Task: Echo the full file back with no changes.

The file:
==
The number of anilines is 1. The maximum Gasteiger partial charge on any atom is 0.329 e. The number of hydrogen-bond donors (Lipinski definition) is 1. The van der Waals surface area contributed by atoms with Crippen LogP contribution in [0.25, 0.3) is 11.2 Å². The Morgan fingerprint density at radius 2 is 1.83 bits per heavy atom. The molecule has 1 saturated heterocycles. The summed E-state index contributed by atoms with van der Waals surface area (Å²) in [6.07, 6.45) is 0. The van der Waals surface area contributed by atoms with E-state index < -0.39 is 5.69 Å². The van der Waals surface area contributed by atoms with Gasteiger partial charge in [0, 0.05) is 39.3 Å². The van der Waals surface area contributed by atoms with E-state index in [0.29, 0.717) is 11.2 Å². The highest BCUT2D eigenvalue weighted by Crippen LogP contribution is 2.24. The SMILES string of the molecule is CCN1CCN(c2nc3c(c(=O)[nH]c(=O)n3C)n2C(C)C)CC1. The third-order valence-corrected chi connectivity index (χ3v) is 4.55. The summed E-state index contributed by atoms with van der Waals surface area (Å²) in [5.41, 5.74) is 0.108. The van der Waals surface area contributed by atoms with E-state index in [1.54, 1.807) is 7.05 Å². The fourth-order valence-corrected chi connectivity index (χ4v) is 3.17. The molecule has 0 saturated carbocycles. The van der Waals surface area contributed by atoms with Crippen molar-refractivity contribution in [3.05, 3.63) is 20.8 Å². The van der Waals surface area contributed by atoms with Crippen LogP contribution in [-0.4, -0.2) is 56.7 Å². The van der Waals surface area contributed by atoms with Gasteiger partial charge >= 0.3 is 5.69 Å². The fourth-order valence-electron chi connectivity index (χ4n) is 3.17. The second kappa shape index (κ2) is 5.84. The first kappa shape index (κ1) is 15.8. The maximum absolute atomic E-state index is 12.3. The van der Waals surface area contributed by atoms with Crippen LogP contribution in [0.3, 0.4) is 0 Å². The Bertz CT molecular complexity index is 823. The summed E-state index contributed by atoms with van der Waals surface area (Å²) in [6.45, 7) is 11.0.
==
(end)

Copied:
The number of anilines is 1. The maximum Gasteiger partial charge on any atom is 0.329 e. The number of hydrogen-bond donors (Lipinski definition) is 1. The van der Waals surface area contributed by atoms with Crippen LogP contribution in [0.25, 0.3) is 11.2 Å². The Morgan fingerprint density at radius 2 is 1.83 bits per heavy atom. The molecule has 1 saturated heterocycles. The summed E-state index contributed by atoms with van der Waals surface area (Å²) in [6.07, 6.45) is 0. The van der Waals surface area contributed by atoms with E-state index < -0.39 is 5.69 Å². The van der Waals surface area contributed by atoms with Gasteiger partial charge in [0, 0.05) is 39.3 Å². The van der Waals surface area contributed by atoms with E-state index in [0.29, 0.717) is 11.2 Å². The highest BCUT2D eigenvalue weighted by Crippen LogP contribution is 2.24. The SMILES string of the molecule is CCN1CCN(c2nc3c(c(=O)[nH]c(=O)n3C)n2C(C)C)CC1. The third-order valence-corrected chi connectivity index (χ3v) is 4.55. The summed E-state index contributed by atoms with van der Waals surface area (Å²) in [5.41, 5.74) is 0.108. The van der Waals surface area contributed by atoms with E-state index in [1.54, 1.807) is 7.05 Å². The fourth-order valence-corrected chi connectivity index (χ4v) is 3.17. The molecule has 0 saturated carbocycles. The van der Waals surface area contributed by atoms with Crippen molar-refractivity contribution in [3.05, 3.63) is 20.8 Å². The van der Waals surface area contributed by atoms with Crippen LogP contribution in [-0.4, -0.2) is 56.7 Å². The van der Waals surface area contributed by atoms with Gasteiger partial charge >= 0.3 is 5.69 Å². The fourth-order valence-electron chi connectivity index (χ4n) is 3.17. The second kappa shape index (κ2) is 5.84. The first kappa shape index (κ1) is 15.8. The maximum absolute atomic E-state index is 12.3. The van der Waals surface area contributed by atoms with Crippen LogP contribution in [0.3, 0.4) is 0 Å². The Bertz CT molecular complexity index is 823. The summed E-state index contributed by atoms with van der Waals surface area (Å²) in [6.45, 7) is 11.0.